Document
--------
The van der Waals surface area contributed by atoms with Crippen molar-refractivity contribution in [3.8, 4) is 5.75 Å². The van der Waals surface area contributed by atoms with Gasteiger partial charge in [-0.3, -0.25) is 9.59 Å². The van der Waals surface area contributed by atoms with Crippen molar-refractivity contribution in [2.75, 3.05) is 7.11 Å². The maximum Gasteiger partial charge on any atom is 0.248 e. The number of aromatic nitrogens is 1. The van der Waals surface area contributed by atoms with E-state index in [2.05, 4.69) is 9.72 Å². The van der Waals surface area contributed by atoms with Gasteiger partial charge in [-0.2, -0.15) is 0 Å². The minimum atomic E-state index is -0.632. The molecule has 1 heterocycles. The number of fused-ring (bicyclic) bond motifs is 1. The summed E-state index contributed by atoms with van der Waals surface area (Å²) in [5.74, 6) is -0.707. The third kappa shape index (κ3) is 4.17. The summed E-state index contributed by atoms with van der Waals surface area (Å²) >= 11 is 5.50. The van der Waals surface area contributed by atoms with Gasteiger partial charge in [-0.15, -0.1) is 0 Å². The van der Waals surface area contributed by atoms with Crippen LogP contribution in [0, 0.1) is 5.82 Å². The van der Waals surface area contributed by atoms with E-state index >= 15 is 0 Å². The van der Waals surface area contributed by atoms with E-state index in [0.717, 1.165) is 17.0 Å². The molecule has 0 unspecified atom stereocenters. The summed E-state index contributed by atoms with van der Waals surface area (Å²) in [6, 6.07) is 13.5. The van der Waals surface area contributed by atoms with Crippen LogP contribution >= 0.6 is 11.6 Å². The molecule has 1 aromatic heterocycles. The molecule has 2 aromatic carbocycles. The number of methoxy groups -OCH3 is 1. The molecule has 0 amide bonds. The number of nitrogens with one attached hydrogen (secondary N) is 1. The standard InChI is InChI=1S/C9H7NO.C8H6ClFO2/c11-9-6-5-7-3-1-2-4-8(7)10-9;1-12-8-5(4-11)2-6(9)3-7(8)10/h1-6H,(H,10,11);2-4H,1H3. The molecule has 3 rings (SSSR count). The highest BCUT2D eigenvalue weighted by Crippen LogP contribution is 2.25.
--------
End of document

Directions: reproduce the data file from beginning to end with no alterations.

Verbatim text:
The van der Waals surface area contributed by atoms with Crippen molar-refractivity contribution in [3.8, 4) is 5.75 Å². The van der Waals surface area contributed by atoms with Gasteiger partial charge in [-0.3, -0.25) is 9.59 Å². The van der Waals surface area contributed by atoms with Crippen molar-refractivity contribution in [2.75, 3.05) is 7.11 Å². The maximum Gasteiger partial charge on any atom is 0.248 e. The number of aromatic nitrogens is 1. The van der Waals surface area contributed by atoms with E-state index in [2.05, 4.69) is 9.72 Å². The van der Waals surface area contributed by atoms with Gasteiger partial charge in [-0.2, -0.15) is 0 Å². The minimum atomic E-state index is -0.632. The molecule has 1 heterocycles. The number of fused-ring (bicyclic) bond motifs is 1. The summed E-state index contributed by atoms with van der Waals surface area (Å²) in [5.74, 6) is -0.707. The third kappa shape index (κ3) is 4.17. The summed E-state index contributed by atoms with van der Waals surface area (Å²) >= 11 is 5.50. The van der Waals surface area contributed by atoms with Gasteiger partial charge in [-0.15, -0.1) is 0 Å². The van der Waals surface area contributed by atoms with Crippen LogP contribution in [0, 0.1) is 5.82 Å². The van der Waals surface area contributed by atoms with E-state index >= 15 is 0 Å². The van der Waals surface area contributed by atoms with E-state index in [0.717, 1.165) is 17.0 Å². The molecule has 0 unspecified atom stereocenters. The summed E-state index contributed by atoms with van der Waals surface area (Å²) in [6, 6.07) is 13.5. The van der Waals surface area contributed by atoms with Crippen LogP contribution >= 0.6 is 11.6 Å². The molecule has 1 aromatic heterocycles. The molecule has 2 aromatic carbocycles. The number of methoxy groups -OCH3 is 1. The molecule has 0 amide bonds. The number of nitrogens with one attached hydrogen (secondary N) is 1. The standard InChI is InChI=1S/C9H7NO.C8H6ClFO2/c11-9-6-5-7-3-1-2-4-8(7)10-9;1-12-8-5(4-11)2-6(9)3-7(8)10/h1-6H,(H,10,11);2-4H,1H3. The molecule has 3 rings (SSSR count). The highest BCUT2D eigenvalue weighted by Crippen LogP contribution is 2.25.